Food waste prevention

At the current time when food supply and finances are on everybody’s minds, Love Food Hate Waste have some useful and tips to help you to make the most of the foods available to you. The following advice may also be useful:

  • Store your foods appropriately to keep them fresher for longer. Follow on packaging advice on storage when possible. Advice on how to store other foods / those without packaging can be found here.
  • There are several apps available to help you keep track of the use by and best before dates on your foods with a reminder. Some will also suggest recipes based on what you have in stock e.g. apple devices only) or (for android devices).
  • Knowing the difference between best before and use by dates means you aren’t wasting more food than you need to and you aren’t taking any unnecessary chances with your health. If you don’t know the difference see here.
  • Make good use of your fridge and freezer by making sure they are set at the right temperature. You’ll find a handy guide here.
  • Make sure you are making the most of your freezer by knowing what you can / can’t freeze, how long items can be frozen for, and how to prevent issues like freezer burn. You’ll find a wealth of advice here.
  • Meal planning and portioning is a good way of minimising waste and making the most of the foods we have available to us. You’ll find a handy portion planner here.

Some people may be wondering if it’s safe to share food with others during the coronavirus outbreak. The Food Standards Agency has assured people that it is very unlikely that you can catch coronavirus from food & food packaging if basic hygiene procedures (such as hand washing) are followed. For the latest advice visit:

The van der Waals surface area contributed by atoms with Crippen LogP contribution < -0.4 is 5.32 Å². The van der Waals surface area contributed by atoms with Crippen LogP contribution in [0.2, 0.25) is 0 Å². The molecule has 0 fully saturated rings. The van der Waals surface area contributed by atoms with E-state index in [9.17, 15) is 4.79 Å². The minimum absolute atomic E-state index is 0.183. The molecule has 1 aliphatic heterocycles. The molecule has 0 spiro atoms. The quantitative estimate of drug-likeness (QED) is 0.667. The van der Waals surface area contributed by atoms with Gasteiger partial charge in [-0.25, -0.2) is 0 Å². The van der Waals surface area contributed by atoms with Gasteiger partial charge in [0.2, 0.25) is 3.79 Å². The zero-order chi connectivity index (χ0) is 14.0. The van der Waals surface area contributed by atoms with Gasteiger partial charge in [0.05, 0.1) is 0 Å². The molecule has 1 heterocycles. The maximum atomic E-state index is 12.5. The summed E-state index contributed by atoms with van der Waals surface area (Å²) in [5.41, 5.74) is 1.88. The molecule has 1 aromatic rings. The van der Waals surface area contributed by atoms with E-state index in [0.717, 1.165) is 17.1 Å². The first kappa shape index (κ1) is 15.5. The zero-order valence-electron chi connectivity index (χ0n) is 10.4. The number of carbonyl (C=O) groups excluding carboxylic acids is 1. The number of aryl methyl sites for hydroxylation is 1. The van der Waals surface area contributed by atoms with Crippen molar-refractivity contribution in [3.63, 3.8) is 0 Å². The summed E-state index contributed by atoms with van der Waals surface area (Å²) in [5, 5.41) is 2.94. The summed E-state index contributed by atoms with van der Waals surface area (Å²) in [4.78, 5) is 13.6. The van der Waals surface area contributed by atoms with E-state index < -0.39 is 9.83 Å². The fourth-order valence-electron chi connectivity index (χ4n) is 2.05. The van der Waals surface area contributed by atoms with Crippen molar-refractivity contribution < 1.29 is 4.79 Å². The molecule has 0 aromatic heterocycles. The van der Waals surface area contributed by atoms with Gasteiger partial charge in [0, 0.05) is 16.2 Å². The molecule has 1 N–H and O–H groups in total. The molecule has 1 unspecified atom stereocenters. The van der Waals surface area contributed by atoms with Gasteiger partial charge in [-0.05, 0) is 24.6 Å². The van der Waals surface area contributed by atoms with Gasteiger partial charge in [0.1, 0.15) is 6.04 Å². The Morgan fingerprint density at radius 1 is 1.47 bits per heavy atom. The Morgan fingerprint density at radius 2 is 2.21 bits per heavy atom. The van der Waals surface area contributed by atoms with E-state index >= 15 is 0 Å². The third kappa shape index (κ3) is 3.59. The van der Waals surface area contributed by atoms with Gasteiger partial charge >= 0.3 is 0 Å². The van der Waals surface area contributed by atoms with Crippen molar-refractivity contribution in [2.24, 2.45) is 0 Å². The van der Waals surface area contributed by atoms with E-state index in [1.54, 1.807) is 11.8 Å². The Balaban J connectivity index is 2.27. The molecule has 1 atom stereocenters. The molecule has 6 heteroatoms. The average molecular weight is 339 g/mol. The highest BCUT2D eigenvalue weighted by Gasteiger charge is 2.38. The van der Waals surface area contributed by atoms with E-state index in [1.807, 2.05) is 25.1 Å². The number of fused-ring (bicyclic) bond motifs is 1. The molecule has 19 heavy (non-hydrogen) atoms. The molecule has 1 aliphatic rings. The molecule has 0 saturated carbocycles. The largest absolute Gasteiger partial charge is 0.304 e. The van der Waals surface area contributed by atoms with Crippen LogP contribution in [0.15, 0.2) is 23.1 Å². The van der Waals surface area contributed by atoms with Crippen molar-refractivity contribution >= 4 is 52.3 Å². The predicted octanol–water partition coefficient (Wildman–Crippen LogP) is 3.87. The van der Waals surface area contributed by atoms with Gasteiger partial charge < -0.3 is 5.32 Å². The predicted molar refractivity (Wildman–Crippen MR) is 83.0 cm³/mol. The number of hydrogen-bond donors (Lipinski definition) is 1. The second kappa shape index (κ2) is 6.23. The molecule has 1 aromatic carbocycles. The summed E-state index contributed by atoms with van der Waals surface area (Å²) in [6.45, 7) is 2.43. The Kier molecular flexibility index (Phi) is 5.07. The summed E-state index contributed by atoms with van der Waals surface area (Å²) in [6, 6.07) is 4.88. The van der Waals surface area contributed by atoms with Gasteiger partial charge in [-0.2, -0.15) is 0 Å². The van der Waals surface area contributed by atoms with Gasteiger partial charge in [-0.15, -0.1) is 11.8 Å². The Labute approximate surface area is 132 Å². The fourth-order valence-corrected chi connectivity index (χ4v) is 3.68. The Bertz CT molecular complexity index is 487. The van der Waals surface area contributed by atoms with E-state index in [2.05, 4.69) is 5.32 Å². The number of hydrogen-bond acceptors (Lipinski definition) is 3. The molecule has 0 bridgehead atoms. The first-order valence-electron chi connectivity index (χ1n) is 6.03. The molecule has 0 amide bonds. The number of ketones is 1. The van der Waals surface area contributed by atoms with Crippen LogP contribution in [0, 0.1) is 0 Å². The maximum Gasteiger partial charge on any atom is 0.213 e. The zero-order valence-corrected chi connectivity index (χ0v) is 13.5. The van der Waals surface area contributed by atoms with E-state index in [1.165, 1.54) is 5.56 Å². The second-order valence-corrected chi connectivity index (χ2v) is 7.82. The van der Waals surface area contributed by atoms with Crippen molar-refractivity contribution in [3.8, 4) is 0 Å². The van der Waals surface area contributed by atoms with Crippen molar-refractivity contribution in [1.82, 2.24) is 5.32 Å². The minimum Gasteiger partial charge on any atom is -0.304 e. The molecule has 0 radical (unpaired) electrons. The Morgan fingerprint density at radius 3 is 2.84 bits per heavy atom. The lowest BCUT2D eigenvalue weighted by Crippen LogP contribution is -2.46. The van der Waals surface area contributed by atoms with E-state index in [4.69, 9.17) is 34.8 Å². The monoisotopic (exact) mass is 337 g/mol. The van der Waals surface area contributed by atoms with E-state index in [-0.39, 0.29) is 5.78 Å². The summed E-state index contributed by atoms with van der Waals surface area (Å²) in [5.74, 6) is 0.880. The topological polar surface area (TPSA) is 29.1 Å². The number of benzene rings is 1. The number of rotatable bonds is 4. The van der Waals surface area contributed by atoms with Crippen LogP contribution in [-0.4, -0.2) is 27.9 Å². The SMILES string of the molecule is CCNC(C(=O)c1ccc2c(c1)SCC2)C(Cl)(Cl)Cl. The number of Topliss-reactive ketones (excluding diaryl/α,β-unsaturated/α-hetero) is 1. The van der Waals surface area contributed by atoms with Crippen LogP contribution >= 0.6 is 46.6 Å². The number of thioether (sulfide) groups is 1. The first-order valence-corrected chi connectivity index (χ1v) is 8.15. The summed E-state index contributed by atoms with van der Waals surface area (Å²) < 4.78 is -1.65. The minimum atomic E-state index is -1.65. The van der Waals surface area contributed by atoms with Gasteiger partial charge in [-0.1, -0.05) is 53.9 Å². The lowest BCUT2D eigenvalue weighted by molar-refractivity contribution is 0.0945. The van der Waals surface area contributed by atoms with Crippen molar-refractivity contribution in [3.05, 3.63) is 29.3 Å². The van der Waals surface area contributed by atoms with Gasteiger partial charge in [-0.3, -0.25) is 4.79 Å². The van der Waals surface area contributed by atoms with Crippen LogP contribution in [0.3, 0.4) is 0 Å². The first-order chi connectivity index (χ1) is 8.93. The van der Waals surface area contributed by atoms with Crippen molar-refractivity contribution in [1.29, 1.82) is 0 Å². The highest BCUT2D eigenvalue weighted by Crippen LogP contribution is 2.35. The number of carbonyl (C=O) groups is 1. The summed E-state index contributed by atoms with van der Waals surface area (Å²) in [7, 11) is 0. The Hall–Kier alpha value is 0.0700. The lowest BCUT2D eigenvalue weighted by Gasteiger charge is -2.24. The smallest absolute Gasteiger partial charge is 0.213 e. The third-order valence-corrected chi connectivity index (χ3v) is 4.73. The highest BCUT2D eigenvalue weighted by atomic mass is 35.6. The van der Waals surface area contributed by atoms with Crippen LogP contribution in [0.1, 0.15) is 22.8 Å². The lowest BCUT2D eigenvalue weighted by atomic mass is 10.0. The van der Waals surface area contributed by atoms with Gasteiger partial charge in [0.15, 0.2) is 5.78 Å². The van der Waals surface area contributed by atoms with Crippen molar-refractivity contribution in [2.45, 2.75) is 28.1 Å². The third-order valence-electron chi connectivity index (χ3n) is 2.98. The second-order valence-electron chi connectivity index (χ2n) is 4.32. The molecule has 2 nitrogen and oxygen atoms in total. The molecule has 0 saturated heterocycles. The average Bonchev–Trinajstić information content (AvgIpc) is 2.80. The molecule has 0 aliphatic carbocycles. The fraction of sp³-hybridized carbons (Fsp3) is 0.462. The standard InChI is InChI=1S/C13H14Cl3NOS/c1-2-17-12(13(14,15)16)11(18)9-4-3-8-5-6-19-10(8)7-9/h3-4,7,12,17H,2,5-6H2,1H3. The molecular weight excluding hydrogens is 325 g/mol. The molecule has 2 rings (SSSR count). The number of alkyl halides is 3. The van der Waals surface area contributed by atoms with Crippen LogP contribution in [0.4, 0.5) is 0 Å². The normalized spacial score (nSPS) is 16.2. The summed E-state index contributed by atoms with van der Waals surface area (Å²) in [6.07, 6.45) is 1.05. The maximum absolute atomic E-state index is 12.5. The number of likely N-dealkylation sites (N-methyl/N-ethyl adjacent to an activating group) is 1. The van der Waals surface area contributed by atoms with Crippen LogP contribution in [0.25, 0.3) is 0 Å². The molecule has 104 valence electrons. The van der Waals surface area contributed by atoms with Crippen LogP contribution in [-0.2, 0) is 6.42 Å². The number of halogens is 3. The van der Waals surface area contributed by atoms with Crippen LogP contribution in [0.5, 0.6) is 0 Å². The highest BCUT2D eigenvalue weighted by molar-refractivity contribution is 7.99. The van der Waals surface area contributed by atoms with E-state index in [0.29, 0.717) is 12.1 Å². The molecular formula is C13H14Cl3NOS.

If you are sharing food with friends, neighbours or others who are self-quarantining, it’s important that you follow a “contactless” drop off and collection procedure. This advice from Olio may be useful to you:


Home composting

Home composting is an excellent way to reduce the amount of biodegradable material going into your general waste bin, which may be of particular interest if kerbside collections are reduced where you live.

The charity Garden Organic provide a wealth of free information and advice for novice and experienced home composters alike. See; You can also find information here.

The key to effective composting is getting the balance between ‘greens’ and ‘browns’ right. Here are a few examples:

  • Greens – Grass cuttings, tea bags, fruit scraps and vegetable peelings
  • Browns – Dry leaves, scrunched-up newspaper, garden prunings and eggboxes

The following should never be put in a compost bin as it may lead to unpleasant odours or encourage pests.

  • Cooked food
  • Meat
  • Dairy products
  • Diseased plants
  • Pet faeces
  • Nappies
  • Anything which doesn’t biodegrade (e.g. plastic, glass, metals)

Residents in Leicestershire can purchase a compost bin at a discounted rate – for more information, please click here. Currently compost bins are being delivered as normal, but please check the website linked for further updates.

If you are considering making your own compost bin to deal with garden or uncooked food wastes you’ll find a useful guide here.

Love Your Clothes

With the temporary closure of clothing retailers, now is a good time to learn about how to sustainably wear, care for and repair your clothing. The Love Your clothes website has a wealth of advice covering everything from washing your clothes and removing stains to doing simple repairs and alterations:

If you are worried about how to wash clothing and towels to prevent the spread of coronavirus, you can find comprehensive advice here.

For those self-quarantining because they are displaying symptoms or have tested positive for coronavirus, follow the advice here: